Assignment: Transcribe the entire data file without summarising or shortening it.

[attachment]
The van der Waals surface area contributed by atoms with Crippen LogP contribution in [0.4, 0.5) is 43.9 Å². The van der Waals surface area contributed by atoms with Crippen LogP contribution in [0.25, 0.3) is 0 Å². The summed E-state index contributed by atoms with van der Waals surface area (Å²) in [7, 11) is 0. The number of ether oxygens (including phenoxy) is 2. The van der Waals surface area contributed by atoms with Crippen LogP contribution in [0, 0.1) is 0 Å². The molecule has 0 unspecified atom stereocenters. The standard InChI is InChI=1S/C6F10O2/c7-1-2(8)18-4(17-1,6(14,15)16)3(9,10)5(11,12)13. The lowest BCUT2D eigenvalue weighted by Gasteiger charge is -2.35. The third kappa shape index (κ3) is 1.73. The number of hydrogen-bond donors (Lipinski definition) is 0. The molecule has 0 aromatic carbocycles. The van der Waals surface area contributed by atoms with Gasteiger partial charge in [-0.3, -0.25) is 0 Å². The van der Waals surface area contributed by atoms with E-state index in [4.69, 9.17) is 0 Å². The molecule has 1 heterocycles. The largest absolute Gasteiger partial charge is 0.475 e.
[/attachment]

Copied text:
The van der Waals surface area contributed by atoms with Crippen LogP contribution in [0.4, 0.5) is 43.9 Å². The van der Waals surface area contributed by atoms with Crippen LogP contribution in [0.25, 0.3) is 0 Å². The summed E-state index contributed by atoms with van der Waals surface area (Å²) in [7, 11) is 0. The number of ether oxygens (including phenoxy) is 2. The van der Waals surface area contributed by atoms with Crippen LogP contribution in [0, 0.1) is 0 Å². The molecule has 0 unspecified atom stereocenters. The standard InChI is InChI=1S/C6F10O2/c7-1-2(8)18-4(17-1,6(14,15)16)3(9,10)5(11,12)13. The lowest BCUT2D eigenvalue weighted by Gasteiger charge is -2.35. The third kappa shape index (κ3) is 1.73. The number of hydrogen-bond donors (Lipinski definition) is 0. The molecule has 0 aromatic carbocycles. The van der Waals surface area contributed by atoms with Gasteiger partial charge in [-0.3, -0.25) is 0 Å². The van der Waals surface area contributed by atoms with E-state index in [4.69, 9.17) is 0 Å². The molecule has 1 heterocycles. The largest absolute Gasteiger partial charge is 0.475 e.